New documentary film tells it like it is.
Movie reviews are notPM’s specialty
but this is an exception worth shouting from the rooftops.
“The Tradesmen: Making an
Art of Work”is an 88-minute social documentary that portrays the
real-life work, idiosyncrasies and personal convictions of a multitude of
working professionals, including two plumbers, two painters, a stone/brick
mason, several carpenters, two auto mechanics and numerous other craftsmen (and
one woman). The film recognizes the essential contributions these tradespeople
provide, and shows a few of the many challenges they face and the problems they
solve in their everyday work. Their stories are combined with academic analysis
of the socioeconomic, intellectual and philosophical aspects of modern trade
Creator and host of Discovery Channel’s “Dirty Jobs”Mike Rowediscusses the value and innovation
found in today’s trade work, which is commonly overlooked in our contemporary
high-tech society. “The Tradesmen: Making an Art of Work” premiered in
Baltimore, where it was filmed, on May 12.
Don’t look for it at your neighborhood multiplex, because documentaries of this
nature don’t have a lot of blockbuster movie potential. Nonetheless, I viewed a
DVD as a media courtesy and can tell you without reservation that most of you
would give rave reviews to this film. It deserves widespread industry
screenings and, more importantly, should be shown to prospective apprentices
and other public audiences industry citizens interface
A somber tone permeates the film, especially in the beginning as it dwells on
laments we’ve often detailed in these pages - cultural bias, trade
professionals reluctant to have their kids follow in their footsteps, school
officials favoring the academic over vocational track, young people shying away
from physical and dirty work. After that, it becomes more uplifting when trade
pros tell of the satisfaction and pride they take in their
“I’d rather build the office, I can’t just sit there,” says one of the
tradesmen on camera.
“You always hear the mayor or governor talking about building better
neighborhoods. Well, I’m part of that,” says another.
To me the most important message of the film comes across as it delves into the
complexities of trade work, displaying it as a matter of brains as well as
brawn. A plumber is shown thinking through a situation and talking about the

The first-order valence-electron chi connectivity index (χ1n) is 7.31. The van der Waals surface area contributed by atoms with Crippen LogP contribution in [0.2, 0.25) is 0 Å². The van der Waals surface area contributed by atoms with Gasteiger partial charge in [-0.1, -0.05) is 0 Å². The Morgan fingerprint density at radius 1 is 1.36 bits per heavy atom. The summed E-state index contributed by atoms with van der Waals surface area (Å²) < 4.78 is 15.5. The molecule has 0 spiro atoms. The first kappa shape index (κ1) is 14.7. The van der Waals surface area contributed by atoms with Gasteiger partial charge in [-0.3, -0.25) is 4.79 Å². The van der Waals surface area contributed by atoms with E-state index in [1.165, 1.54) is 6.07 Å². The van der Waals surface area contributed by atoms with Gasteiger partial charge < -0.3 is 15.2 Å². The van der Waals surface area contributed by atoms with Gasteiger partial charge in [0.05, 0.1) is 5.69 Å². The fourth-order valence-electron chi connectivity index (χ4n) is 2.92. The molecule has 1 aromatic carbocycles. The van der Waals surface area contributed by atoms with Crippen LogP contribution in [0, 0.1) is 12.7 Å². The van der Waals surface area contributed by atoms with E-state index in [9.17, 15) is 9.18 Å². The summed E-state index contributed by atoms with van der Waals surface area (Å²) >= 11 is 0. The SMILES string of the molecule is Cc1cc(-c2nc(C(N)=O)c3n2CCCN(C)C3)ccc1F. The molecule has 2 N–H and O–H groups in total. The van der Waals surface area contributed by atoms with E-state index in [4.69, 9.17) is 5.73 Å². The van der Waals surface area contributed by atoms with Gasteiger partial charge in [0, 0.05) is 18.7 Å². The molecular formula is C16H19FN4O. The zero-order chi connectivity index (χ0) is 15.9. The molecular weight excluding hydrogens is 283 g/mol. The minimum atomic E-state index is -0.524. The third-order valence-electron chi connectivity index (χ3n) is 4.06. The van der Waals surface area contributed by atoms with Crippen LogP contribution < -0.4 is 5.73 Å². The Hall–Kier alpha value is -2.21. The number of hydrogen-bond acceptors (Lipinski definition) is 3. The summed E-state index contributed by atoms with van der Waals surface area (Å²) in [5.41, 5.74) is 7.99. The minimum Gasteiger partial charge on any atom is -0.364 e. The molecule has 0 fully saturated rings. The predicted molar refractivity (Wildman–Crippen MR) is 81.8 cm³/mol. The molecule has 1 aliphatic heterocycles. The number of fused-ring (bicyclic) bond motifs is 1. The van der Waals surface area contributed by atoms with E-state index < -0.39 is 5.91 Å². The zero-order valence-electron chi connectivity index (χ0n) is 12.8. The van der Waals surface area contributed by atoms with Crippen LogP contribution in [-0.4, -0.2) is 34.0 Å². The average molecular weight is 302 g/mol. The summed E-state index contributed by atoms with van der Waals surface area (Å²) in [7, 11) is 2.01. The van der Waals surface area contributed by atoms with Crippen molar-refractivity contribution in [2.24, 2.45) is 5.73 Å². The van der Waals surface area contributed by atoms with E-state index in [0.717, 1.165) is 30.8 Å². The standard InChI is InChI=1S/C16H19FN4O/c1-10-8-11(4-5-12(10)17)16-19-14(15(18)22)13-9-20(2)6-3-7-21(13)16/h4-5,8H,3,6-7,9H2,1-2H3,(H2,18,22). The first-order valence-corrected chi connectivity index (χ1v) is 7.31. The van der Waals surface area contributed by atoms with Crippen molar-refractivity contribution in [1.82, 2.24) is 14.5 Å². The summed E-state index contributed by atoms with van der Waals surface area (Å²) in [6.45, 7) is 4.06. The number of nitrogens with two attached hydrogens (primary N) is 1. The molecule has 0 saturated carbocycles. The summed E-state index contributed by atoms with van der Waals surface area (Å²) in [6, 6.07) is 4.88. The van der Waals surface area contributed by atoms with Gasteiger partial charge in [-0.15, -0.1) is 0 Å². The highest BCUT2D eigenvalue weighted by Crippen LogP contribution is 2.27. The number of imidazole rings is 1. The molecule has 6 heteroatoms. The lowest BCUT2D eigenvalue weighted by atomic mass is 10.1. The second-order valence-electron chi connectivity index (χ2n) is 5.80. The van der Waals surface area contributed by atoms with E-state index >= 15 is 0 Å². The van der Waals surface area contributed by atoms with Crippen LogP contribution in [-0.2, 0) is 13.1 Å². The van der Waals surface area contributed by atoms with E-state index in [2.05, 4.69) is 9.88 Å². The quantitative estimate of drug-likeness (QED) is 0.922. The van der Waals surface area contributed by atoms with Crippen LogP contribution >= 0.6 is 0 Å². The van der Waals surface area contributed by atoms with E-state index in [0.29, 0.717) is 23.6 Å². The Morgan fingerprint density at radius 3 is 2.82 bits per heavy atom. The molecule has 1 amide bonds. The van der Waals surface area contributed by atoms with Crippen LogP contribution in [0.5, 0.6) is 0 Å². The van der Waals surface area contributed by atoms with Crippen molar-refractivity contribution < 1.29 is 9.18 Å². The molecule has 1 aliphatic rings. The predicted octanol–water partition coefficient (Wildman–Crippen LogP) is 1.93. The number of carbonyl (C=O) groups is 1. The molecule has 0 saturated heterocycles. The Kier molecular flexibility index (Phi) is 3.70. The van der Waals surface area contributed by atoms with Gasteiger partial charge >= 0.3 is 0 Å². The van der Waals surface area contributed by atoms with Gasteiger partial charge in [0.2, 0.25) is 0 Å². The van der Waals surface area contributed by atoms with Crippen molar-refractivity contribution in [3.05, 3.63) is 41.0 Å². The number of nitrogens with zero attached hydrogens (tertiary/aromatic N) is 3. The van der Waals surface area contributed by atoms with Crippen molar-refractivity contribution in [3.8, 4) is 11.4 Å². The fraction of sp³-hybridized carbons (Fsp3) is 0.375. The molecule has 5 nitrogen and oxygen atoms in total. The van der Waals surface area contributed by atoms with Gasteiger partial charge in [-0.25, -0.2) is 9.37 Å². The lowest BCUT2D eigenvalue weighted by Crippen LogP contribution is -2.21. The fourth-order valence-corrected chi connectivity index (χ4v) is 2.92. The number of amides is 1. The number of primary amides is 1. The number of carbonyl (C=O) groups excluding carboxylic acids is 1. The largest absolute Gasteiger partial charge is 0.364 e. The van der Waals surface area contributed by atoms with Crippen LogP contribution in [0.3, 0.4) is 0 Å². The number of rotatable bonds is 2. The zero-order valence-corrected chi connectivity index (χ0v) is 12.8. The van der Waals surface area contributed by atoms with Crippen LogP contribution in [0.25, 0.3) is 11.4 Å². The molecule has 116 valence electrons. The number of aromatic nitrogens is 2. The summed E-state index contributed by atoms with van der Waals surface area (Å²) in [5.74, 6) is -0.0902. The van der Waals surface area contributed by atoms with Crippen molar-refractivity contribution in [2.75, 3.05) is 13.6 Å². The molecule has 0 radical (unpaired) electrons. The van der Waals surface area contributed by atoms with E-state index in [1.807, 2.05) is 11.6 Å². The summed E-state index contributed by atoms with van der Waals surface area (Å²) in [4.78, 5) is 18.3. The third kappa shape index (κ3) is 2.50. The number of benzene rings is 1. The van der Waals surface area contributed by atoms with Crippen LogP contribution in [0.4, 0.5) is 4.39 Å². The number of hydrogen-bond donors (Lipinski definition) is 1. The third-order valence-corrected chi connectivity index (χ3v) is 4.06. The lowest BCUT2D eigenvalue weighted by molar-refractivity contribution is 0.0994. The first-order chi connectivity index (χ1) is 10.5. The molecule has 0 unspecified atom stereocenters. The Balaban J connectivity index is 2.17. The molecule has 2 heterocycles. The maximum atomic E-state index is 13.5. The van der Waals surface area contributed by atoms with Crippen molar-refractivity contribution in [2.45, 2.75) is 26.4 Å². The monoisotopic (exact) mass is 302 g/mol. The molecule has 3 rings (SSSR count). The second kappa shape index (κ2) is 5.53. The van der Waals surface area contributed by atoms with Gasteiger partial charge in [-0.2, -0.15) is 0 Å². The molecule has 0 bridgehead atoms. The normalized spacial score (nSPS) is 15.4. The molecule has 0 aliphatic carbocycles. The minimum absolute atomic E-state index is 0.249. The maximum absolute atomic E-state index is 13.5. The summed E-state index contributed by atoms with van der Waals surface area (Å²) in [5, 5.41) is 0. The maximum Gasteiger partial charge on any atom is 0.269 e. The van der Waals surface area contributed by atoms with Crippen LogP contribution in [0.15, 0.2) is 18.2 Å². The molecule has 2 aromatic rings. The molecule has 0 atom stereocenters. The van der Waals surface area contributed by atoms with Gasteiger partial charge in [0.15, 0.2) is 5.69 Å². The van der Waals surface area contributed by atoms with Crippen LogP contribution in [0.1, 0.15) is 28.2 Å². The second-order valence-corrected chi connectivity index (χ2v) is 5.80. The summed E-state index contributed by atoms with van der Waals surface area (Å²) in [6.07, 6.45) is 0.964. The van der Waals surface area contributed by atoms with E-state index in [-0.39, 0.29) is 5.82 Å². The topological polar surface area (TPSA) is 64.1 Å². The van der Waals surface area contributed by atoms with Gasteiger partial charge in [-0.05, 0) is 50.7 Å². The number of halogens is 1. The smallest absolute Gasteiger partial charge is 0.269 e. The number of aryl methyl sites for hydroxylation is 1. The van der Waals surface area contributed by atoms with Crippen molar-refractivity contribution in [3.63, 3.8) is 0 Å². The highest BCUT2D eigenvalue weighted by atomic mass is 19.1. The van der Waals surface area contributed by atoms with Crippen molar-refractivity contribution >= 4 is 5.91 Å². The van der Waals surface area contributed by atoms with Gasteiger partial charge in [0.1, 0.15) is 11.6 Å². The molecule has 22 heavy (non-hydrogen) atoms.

satisfaction he gets from “figuring out how things can be made to work when you
wouldn’t find an answer in a book.” A sociologist comments, “In some ways these
people are smart beyond those with degrees.”
Several tradespeople are portrayed who are artists by nature but gravitated
toward trade work to make a living. (Artists’ commercial prospects are even
bleaker than trade workers’.) They are shown incorporating construction
materials into their hobby artwork, and putting their artistic talents to work
in their trade craft.
The film ends on the upbeat, speculating about a possible “blue-collar
renaissance” spurred by green building and the need to shore up our nation’s
“The Tradesmen: Making an Art of Work” displays classy production values, including
beautiful photography with distinctive camera angles and closeups, along with
intelligent narration. It advocates a cause to be sure but rises above clumsy
propaganda. The trade workers are shown not as heroic figures, but everyday
people with quirks and flaws along with talent and drive.
me that while theatrical releases are a long shot, he hopes to gain exposure on
TV, from DVD sales and online video streaming. When we communicated in April he
was focused on promoting its May 12 premiere in Baltimore, which is his hometown and where
almost everyone in the film - including Mike Rowe
- has at least a tie. “In the following months we are hoping to screen it at
several film festivals with the hope of receiving a distribution
He added: “I intend to screen the film to as many audience members as possible.
I happen to feel the timing of this film, as well as the socioeconomic
underpinnings and personalized aspects, allow for a broad-based appeal. We are
currently reaching out for support from the documentary film world and
construction/trade communities. I am always open to community or industry screenings.”
This film would make for superb programming at industry conventions and
conferences, and an ideal tool for apprenticeship recruiters. If any
organization or individual is interested in having a private screening, write
to Richard Yeagley atRichard@thetradesmendocumentary.com.
Visit the film’s website athttp://thetradesmendocumentary.com, or at Facebook:www.facebook.com/TradesmenDocumentary.